Daniel 6:3–5, 10–13, 16, 19–23, 25–27comment (0)
June 8, 2006
By Kenneth B.E. Roxburgh
Related Scripture: Daniel 6:3–5, 10–13, 16, 19–23, 25–27
Family Bible Study
Professor of Religion, Chair of Department of Religion, Samford University
Daniel: Faith Refuses to Compromise
Daniel 6:3–5, 10–13, 16, 19–23, 25–27
Craig Gay, in a book that analyzes “The Way of the (Modern) World,” suggests that the essence of worldliness is not to be found in personal morality but rather to “go about our daily business in the world without giving much thought to God.” As such, the secularism of our society has led to the “eclipse of God” within our lives and we are more interested in the momentary illusion of personal well-being, of success than a hunger and thirst for God and His righteousness.
One of the great dangers of living in a secular world is to allow the overt and subtle pressures of life to pressurize us into compromising our faith, either by remaining silent about our faith or failing to stand up for what is right.
The story of Daniel, so well known from childhood, continues to challenge the Christian church to be faithful in its refusal to compromise. Daniel, like Joseph before him, found himself living and working in a foreign environment, rising to a position of responsibility in the economic and political world of his day. Daniel must have worked hard at learning a new language, adapting to the customs and culture of Babylon, becoming familiar with new skills in managing people so that he used all his abilities to work well and be a witness for God in the workplace.
The integrity of his life and his abilities set him apart from other people and even those who felt jealousy toward him recognized that he lived an exemplary life. Daniel was suddenly faced with a choice. Be silent, pray inwardly, cover up the distinctiveness of his faith and survive in Babylon. Faced with this temptation, he turned to God in prayer. The very act of prayer, however, became the means by which his enemies tripped him up and brought him before the king.
As Daniel was taken and placed in prison and prepared to be thrown into the den of lions, he was probably taunted by the evil one with the question as to why God had apparently abandoned him even though he did not compromise his faith. It’s a test of faith we all face. Why is it that a Christian loses his or her employment because he or she won’t tell a lie for the company? Why am I shunned by others because I seek to maintain a life of purity and integrity and find that I am overlooked for a promotion?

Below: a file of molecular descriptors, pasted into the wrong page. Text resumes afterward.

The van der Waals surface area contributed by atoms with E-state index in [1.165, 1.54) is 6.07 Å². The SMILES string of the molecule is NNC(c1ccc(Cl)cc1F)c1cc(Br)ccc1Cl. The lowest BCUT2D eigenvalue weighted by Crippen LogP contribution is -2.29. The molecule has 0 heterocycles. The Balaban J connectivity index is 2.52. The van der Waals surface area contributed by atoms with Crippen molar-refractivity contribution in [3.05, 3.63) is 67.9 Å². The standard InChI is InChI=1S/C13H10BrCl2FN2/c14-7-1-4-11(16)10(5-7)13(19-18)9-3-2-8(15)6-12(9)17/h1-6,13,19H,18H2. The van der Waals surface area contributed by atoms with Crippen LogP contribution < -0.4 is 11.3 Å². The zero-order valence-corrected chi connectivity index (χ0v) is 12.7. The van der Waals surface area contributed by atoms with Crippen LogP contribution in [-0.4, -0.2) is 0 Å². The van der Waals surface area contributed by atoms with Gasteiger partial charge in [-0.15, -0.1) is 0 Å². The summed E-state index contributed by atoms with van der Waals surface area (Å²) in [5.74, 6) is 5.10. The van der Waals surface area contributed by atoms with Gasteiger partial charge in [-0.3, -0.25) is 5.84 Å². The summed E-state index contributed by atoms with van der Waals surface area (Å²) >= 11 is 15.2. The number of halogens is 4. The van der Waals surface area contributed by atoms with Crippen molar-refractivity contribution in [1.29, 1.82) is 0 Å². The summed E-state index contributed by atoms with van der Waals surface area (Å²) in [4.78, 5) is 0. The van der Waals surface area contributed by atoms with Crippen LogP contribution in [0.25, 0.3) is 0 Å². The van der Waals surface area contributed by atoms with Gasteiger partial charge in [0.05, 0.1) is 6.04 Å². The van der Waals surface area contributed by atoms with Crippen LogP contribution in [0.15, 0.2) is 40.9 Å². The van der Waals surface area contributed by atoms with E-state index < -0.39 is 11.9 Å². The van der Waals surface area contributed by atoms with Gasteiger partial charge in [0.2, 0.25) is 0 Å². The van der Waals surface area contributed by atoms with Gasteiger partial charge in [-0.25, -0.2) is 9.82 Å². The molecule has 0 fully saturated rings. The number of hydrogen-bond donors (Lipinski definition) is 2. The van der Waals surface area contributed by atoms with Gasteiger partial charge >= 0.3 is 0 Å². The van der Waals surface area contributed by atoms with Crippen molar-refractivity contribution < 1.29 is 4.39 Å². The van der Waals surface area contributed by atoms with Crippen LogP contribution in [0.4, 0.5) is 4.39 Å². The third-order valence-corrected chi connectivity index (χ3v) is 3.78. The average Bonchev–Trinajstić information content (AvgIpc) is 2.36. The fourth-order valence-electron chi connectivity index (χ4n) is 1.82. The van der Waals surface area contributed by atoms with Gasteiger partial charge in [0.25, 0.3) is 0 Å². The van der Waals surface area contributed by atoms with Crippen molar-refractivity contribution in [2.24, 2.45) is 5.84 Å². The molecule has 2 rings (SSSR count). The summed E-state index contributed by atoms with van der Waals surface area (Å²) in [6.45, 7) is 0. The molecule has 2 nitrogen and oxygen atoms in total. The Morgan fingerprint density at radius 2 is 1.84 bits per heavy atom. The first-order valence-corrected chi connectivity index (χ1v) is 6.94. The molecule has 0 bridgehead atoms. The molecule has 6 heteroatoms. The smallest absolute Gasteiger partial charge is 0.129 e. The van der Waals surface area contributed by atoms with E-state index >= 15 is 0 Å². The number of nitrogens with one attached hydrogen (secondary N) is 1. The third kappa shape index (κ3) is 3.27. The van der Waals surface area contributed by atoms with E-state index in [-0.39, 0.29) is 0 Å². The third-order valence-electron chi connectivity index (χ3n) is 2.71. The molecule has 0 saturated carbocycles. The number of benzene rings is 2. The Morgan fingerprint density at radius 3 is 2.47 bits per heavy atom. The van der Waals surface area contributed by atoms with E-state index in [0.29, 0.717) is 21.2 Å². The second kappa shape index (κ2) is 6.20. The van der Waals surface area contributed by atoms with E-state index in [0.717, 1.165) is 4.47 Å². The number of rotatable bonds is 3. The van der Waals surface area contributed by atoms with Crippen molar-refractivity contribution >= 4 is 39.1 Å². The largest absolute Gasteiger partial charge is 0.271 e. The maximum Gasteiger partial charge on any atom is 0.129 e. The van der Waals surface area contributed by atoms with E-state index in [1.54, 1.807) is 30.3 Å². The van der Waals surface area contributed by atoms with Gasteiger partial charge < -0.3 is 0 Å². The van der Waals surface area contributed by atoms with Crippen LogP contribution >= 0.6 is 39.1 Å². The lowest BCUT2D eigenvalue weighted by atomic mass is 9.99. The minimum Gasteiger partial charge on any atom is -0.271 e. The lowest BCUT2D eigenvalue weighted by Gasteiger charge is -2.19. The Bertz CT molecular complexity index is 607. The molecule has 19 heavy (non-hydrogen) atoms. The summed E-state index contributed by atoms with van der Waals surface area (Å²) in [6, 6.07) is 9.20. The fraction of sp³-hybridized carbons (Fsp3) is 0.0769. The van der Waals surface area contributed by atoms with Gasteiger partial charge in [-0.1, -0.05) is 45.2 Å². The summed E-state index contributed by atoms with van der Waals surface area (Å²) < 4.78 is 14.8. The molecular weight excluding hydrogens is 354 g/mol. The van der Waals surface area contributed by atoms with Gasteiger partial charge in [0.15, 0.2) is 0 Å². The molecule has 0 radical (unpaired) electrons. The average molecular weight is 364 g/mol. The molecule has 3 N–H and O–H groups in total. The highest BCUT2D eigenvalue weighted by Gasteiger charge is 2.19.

Yet even in prison, Daniel acted with a quiet dignity and a sense of resolve. He could have plunged himself into feelings of self-pity, but instead he remained faithful to God. Faith is very fragile. In times of crisis, we often conclude that God has abandoned us. For many Christians, the first great surprise of the Christian life is in the form of troubles that trip us up — we had expected it to be so different. Yet the darker moments of life are not times from which God is absent for He enters into the confusion and mystery of life, working out His purposes. Through it all, Daniel became a better and ever better man all his days, more trustworthy and a more trusted and consulted man. He expressed a simple and a sincere piety and praise of God.
Daniel took the opportunity to witness to his faith and expressed his confidence that God had sent “his angel and shut the lions’ mouths, and they have not hurt me, because I was found blameless before him; and also before you, O king, I have done no wrong.” His greatest concern was not for his personal safety but for his integrity — before God and before his fellow human being.
The outcome of his witness is one of celebration of God’s goodness and grace toward him as well as a demonstration to the world that God is a reality, One to be honored and loved before all others. Even the king is drawn into some kind of experience of God when he declares that “the God of Daniel … is the living God, enduring for ever; his kingdom shall never be destroyed, and his dominion shall be to the end.” We can never tell what an impact a simple life of faith can have on other people, our family, our neighbors, our fellow workers, the civic community in which we live and even upon those in positions of political power. It is not only in the things that we say but the life that we live that God is able to use as a means of blessing to others.